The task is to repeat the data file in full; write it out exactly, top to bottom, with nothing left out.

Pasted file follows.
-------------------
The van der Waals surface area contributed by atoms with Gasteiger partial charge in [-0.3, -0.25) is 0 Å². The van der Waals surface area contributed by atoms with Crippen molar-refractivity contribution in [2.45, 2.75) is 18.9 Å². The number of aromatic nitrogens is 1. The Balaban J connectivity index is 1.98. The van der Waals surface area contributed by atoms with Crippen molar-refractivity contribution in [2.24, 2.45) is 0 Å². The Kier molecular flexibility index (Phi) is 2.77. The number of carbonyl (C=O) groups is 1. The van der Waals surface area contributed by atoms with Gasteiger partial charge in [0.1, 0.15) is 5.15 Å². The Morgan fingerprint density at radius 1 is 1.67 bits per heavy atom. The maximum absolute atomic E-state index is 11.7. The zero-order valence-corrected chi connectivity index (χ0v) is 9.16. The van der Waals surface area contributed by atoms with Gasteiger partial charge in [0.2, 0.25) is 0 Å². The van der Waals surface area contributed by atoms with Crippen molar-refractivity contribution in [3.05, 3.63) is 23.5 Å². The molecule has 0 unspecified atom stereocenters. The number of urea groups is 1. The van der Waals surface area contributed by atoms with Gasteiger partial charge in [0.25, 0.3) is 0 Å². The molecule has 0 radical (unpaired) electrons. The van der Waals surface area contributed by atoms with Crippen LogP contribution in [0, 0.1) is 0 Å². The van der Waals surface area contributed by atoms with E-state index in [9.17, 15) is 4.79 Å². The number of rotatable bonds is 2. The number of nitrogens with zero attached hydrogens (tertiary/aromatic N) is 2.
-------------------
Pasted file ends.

The van der Waals surface area contributed by atoms with Gasteiger partial charge in [-0.3, -0.25) is 0 Å². The van der Waals surface area contributed by atoms with Crippen molar-refractivity contribution in [2.45, 2.75) is 18.9 Å². The number of aromatic nitrogens is 1. The Balaban J connectivity index is 1.98. The van der Waals surface area contributed by atoms with Crippen molar-refractivity contribution in [2.24, 2.45) is 0 Å². The Kier molecular flexibility index (Phi) is 2.77. The number of carbonyl (C=O) groups is 1. The van der Waals surface area contributed by atoms with Gasteiger partial charge in [0.1, 0.15) is 5.15 Å². The Morgan fingerprint density at radius 1 is 1.67 bits per heavy atom. The maximum absolute atomic E-state index is 11.7. The zero-order valence-corrected chi connectivity index (χ0v) is 9.16. The van der Waals surface area contributed by atoms with Gasteiger partial charge in [0.2, 0.25) is 0 Å². The van der Waals surface area contributed by atoms with Crippen molar-refractivity contribution in [3.05, 3.63) is 23.5 Å². The molecule has 0 unspecified atom stereocenters. The number of urea groups is 1. The van der Waals surface area contributed by atoms with Gasteiger partial charge in [0.25, 0.3) is 0 Å². The molecule has 0 radical (unpaired) electrons. The van der Waals surface area contributed by atoms with Crippen LogP contribution in [0, 0.1) is 0 Å². The van der Waals surface area contributed by atoms with E-state index in [9.17, 15) is 4.79 Å². The number of rotatable bonds is 2. The number of nitrogens with zero attached hydrogens (tertiary/aromatic N) is 2.